Why Closed Storage Is Best (For Most People)

Here's why closed storage is best (for most people!), and also when open shelving can actually be a liveable option.

We’re talking about organization this month, and I can’t ignore the hot topic of open shelving! I’ll readily admit, open shelves look ahh-mazing. We’ve all seen those kitchens on Pinterest – you know, those beautiful kitchens with glossy white tile and reclaimed wood shelves adorned with only a small stack of white ceramic bowls and a little green potted plant? Gorgeously styled for photos, but unrealistic in real life. Here’s why closed storage is best (for most people!), and also when open shelving can actually be a livable option.

Why is closed storage best?

  • It hides cords, cables, and electronics
  • It hides visual clutter
  • It creates a tidy appearance
  • It conceals private, personal items (wink, wink)

In the living room…

…a media cabinet with closed doors is always helpful. It’s a great way to hide all of your tech, gadgets,and cables, which is a big win in my book! A floating shelf can always be added above or beside the TV to bring a little opportunity for a decorative moment.

If you’ve got built-in cabinetry, it’s awesome to use the open upper shelves for displaying books, bowls, and other objets d’art but hide your no-longer-useful DVD collection and stack of CDs from the 90s in the closed cabinets below. Call attention to the beautifully styled items on your open shelving with a petite table lamp on one of the shelves, or a row of library lights across the top of the built-in.

In the living room, a media cabinet with closed doors is always helpful. It's a great way to hide all of your tech, gadgets,and cables.

In the kitchen…

…the sheer volume of dishes, glasses, and utensils can look untidy when left out on display. For the love of all that is holy, please do not take down alllll of your upper cabinets in favor of trendy open shelves! But if you want a fresher look in your kitchen, consider removing the upper cabinetry on just one wall, extending your backsplash tile all the way up the wall to the ceiling, and installing a couple of floating shelves. This way, you can get a current look without sacrificing too much storage space.

But please, keep enough closed kitchen cabinets to be functional! Nobody wants to see your blender or slow cooker living on the counter because you ran out of cupboards.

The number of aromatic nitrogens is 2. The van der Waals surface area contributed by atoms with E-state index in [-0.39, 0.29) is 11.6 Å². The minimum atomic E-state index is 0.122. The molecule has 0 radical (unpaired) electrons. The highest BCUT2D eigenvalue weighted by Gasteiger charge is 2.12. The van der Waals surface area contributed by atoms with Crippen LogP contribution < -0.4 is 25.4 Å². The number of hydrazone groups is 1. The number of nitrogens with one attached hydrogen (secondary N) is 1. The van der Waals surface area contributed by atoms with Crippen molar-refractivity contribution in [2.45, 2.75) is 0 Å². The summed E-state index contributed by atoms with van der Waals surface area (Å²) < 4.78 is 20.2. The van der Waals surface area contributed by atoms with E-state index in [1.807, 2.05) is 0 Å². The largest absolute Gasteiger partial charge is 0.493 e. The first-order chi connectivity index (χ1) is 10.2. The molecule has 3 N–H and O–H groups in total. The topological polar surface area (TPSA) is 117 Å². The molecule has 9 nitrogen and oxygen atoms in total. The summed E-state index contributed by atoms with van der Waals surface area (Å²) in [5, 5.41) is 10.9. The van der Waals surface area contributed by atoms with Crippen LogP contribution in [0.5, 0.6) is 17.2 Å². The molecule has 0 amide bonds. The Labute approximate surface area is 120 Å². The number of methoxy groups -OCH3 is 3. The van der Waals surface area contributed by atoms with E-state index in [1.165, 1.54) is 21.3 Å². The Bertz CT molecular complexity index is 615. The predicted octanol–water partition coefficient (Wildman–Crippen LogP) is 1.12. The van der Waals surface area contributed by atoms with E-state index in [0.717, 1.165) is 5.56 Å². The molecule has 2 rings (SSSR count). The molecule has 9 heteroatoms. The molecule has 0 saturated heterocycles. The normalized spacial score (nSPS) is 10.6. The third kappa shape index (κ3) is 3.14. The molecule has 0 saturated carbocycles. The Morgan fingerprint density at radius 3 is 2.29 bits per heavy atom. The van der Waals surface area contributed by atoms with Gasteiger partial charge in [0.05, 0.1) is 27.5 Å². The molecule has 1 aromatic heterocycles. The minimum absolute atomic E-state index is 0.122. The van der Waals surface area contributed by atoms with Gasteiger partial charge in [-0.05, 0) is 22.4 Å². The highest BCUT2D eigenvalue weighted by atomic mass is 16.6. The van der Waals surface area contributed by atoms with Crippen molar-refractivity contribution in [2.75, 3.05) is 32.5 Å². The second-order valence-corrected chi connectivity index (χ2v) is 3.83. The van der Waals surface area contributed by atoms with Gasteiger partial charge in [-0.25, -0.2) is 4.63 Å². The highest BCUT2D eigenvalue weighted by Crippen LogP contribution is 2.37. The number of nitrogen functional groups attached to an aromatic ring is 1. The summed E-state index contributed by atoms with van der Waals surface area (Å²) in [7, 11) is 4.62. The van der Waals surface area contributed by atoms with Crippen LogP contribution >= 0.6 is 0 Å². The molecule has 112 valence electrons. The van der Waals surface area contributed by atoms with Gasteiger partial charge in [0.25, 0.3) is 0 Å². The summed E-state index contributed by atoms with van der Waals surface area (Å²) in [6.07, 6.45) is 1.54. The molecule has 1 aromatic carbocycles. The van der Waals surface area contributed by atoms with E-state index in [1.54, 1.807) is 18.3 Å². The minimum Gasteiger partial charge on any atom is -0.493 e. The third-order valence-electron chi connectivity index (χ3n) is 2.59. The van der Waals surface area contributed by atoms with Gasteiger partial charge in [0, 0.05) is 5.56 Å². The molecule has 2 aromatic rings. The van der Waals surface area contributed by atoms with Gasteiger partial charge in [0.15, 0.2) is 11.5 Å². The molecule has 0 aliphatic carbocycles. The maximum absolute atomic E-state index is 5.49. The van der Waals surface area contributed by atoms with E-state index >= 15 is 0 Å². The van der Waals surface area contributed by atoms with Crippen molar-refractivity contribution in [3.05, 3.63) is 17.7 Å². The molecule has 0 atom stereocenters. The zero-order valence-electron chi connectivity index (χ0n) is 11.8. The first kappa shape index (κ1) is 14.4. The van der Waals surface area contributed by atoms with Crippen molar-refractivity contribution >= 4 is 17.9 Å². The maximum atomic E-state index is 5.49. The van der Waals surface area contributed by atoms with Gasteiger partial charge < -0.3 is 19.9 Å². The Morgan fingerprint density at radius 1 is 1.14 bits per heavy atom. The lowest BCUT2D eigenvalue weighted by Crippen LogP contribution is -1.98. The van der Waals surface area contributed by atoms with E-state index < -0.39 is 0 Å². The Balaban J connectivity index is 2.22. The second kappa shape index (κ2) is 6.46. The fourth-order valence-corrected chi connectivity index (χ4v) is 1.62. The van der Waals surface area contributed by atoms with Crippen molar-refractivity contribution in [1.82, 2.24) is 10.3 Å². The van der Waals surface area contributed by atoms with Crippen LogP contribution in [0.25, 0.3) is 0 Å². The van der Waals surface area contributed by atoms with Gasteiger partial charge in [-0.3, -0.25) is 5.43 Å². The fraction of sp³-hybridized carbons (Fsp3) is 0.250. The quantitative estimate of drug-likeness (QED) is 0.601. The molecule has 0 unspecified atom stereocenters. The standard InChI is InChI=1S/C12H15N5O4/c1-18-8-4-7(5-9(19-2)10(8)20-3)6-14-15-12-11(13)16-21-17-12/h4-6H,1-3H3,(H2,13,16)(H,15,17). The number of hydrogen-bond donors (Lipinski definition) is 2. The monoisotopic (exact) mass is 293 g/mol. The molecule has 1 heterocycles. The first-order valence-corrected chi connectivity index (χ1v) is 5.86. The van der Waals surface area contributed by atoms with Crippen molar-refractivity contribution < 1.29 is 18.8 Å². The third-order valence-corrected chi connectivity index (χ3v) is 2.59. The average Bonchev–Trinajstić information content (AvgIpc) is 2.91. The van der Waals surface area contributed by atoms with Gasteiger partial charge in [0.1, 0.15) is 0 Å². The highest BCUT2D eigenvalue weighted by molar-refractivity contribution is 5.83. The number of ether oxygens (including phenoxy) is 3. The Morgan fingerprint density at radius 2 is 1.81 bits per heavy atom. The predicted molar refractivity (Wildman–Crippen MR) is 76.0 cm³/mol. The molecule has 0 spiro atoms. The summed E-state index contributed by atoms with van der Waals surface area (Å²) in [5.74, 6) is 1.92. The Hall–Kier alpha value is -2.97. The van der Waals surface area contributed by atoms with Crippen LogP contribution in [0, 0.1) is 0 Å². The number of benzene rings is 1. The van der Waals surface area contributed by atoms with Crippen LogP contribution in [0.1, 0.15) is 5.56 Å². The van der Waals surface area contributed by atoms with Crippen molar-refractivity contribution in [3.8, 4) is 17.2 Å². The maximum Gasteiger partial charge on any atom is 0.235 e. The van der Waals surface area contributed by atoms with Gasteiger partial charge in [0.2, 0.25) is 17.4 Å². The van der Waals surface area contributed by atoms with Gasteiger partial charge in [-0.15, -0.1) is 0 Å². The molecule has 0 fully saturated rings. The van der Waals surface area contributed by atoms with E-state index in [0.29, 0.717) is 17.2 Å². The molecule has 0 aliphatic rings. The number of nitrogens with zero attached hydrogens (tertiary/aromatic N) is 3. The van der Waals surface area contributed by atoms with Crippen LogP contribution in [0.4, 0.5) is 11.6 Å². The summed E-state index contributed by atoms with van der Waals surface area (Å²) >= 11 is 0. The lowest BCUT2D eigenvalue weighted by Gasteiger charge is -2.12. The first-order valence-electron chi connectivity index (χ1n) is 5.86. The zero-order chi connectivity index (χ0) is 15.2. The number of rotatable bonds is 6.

In the bedroom…

…you’ve got the opportunity to easily incorporate open shelving since closets and dressers often meet all the storage needs you’re gonna have. (Yay!) While closed storage is best for most people in most situations, a shelf or two in the bedroom can be a fabulous focal point for family photos, mementos, and gorgeous hardcover books.

Don’t neglect a nightstand, though! While a floating shelf used as a nightstand can look current and cool, there’s absolutely nowhere to hide your phone charger, hand cream, and, ahem, other things you might usually keep in there.

Closed storage is best in the bedroom.

In the bathroom…

…as an accent in a primary bathroom, family bathroom, or guest bathroom, I’m totally on team “add open shelving”. A beautiful shelf above the toilet can hold rolled-up towels and extra toilet paper, and somehow still look chic.

However – don’t skimp on closed storage with lots of space for you and your guests to stash toiletries, cosmetics, and hair care appliances.

Clearly, I’m Team Let’s-Close-The-Doors-And-Hide-All-The-Things, so take these design tips with a grain of salt. But I do think you can find balance and enjoy the trend of a more open, airy look while also keeping a practical amount of closed storage space. If you can allow open shelving to be minimal and decorative while your closed storage is the workhorse that functions behind the scenes, it’s a design win-win.

Shopping for storage pieces? My favorite bookshelves, etageres, media cabinets, consoles, and more are all available in The Shoppe by Lesley Myrick Interior Design.

Why closed storage is best - for most people. Storage and organization tips from interior designer Lesley Myrick.